Laura Martin

#Stream16: Laura Martin and the future of streaming

The media analyst breaks down why online video still pales in comparison to TV, and why the future of digital probably looks a lot like linear.
June 6, 2016

It may be easy in the post-NewFronts world, with all its VR announcements, new original series and rebrands, to believe everything is on the way up when it comes to streaming.

But the straight-talking media analyst Laura Martin, predicts a bumpy ride.

The managing director at Needham & Co, who will deliver the “What Happens Next” Stream Market Keynote on June 6,  has spent her entire career following the media space, with the majority of that spent on the investment banking side. And, in true investment-banker fashion, much of her view of the streaming space follows the money.

In her view, streaming still represents a “tiny” portion of media consumed. What’s more, she isn’t even sure if it’s an industry big enough to care about.

In the U.S., there are three major streaming aggregators (Netflix, Amazon and Hulu), and a handful of more niche OTT services, mostly in the sporting space. Traditional broadcasters, too, are getting into the TV everywhere space; however, from a provider perspective, that pales in comparison to the 300+ channels available for audiences on linear.

At this stage, she said, TV really has little to worry about from the streaming upstarts.

To illustrate her point, she conjures up a wrestling SVOD with perhaps two million subscribers by way of an example.

“Can you create a cost structure that can survive on two million people paying $10 a month? And even if you can, is it big enough business for anyone to care about? That’s $240 million a year. In America alone, CBS is worth $40 billion. Even if (a wrestling SVOD) can create a a profitable business, it doesn’t matter,” she said in an interview prior to her keynote address.

In previous media interviews, Martin has said it’s important that content creators and owners view digital revenue as a supplemental source, rather than the primary one, saying content owners make around $0.30 per hour viewed on TV versus $0.03 per hour on YouTube and $0.11 per hour on Netflix.

But it’s not all doom and gloom: “TV has been building itself for 50 years and streaming is 10 years old,” she added. “So we should probably give it 15 years.”

Where people should be paying serious attention to is the global market, said Martin. But here, too, she’s hesitant to give streaming media players an easy pass.

Global rights is tricky business, and traditional players have been hesitant to sell their content to streaming-only players, she said, noting, “Over at CBS, they’re doing over $1 billion in international (sales of content).”

Players like Netflix are hammering away at picking up the global rights, but contracts expire at different times, and some local players are likely to put up a fight for content exclusivity (especially as more and more global linear channels are venturing into the OTT game themselves with their own services) — all of which becomes a costly venture for the publicly traded SVOD (even as it expands around the world).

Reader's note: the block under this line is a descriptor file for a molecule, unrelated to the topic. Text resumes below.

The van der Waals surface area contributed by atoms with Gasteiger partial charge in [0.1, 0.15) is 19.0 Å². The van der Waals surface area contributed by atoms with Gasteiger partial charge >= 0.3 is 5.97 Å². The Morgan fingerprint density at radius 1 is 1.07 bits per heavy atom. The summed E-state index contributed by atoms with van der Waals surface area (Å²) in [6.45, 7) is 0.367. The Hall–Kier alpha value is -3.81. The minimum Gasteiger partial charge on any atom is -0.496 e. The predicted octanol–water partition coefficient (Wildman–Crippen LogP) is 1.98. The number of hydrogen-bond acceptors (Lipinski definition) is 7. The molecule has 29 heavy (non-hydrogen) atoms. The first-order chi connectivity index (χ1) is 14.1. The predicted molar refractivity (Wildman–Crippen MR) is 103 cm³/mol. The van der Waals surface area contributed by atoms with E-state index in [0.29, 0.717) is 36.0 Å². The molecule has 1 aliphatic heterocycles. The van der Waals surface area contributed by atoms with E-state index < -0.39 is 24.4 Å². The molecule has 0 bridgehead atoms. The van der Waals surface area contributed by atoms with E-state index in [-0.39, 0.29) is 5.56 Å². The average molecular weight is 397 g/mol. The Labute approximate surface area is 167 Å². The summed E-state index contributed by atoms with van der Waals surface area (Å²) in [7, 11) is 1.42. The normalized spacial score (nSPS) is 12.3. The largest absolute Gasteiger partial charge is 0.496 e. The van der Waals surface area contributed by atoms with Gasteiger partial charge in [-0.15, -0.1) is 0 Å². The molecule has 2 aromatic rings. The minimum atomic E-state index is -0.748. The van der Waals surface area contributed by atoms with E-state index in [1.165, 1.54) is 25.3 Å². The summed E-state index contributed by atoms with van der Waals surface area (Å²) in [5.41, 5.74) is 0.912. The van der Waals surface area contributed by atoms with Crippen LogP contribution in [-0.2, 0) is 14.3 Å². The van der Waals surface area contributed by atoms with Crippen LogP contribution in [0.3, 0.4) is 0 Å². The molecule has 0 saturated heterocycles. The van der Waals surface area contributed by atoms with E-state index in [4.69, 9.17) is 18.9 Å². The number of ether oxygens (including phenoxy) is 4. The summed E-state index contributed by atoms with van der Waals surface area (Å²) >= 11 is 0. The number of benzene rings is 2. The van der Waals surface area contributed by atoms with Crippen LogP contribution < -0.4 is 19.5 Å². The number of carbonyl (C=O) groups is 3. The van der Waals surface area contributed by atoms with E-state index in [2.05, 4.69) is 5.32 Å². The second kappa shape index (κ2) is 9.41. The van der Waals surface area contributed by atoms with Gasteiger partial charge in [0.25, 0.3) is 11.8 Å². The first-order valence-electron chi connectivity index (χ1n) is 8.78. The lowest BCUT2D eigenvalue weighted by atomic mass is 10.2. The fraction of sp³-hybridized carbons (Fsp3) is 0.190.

So is it any wonder then it’s investing so heavily in original and more local content?

Where the real opportunity lies globally, Martin said, is through mobile. Poor digital infrastructure means mobile is the main form of internet connection in countries around the world, and even in countries like the U.S., mobile is becoming increasingly important.

In fact, in the U.S., Martin predicts there will be a move towards more premium, snackable content that people will consume on the go.

“I think there will be a huge pent-up demand for short-form content — five minutes or less,” she said. Occasion viewing — such as content to watch while in line at the grocery store or on a walk into the office — will become the norm.

That being said, she’s unsure who the main players will be: “Right now it’s all user-generated on YouTube,” she said. “And it’s really hard to monetize.”

That’s not to discount the content the MCN and digital networks have been commissioning at a rapid pace (as evidence by the recent NewFronts where digital programming announcements were so fast and furious it was hard to keep up). But it’s not exactly at peak. And Martin’s unsure who will inevitably lead the charge — though she’s keeping a close eye on that trend.

The move towards re-bundling is the final trend worth watching. While there is plenty of hoopla over consumer demand to only get the channels they want, Martin said audiences are fickle creatures, and when presented with too many choices, they will often revert to their standard option, rather than try something new.

She points to one supermarket study, in which consumers were offered to try six flavors of jam. Sales went up as shoppers flocked towards the sample they liked the most. However, when the sample size was increased to 23, sales plummeted.

“People are afraid of making the wrong decision, so they just don’t purchase anything,” she said.

Martin points to recent deals, such as Hulu and CBS, or the Major League Baseball an the National Hockey League’s partnership, as a sign of things to come.

“What you’ll find is (that) it will be harder and harder for the next streaming service to get critical mass.”

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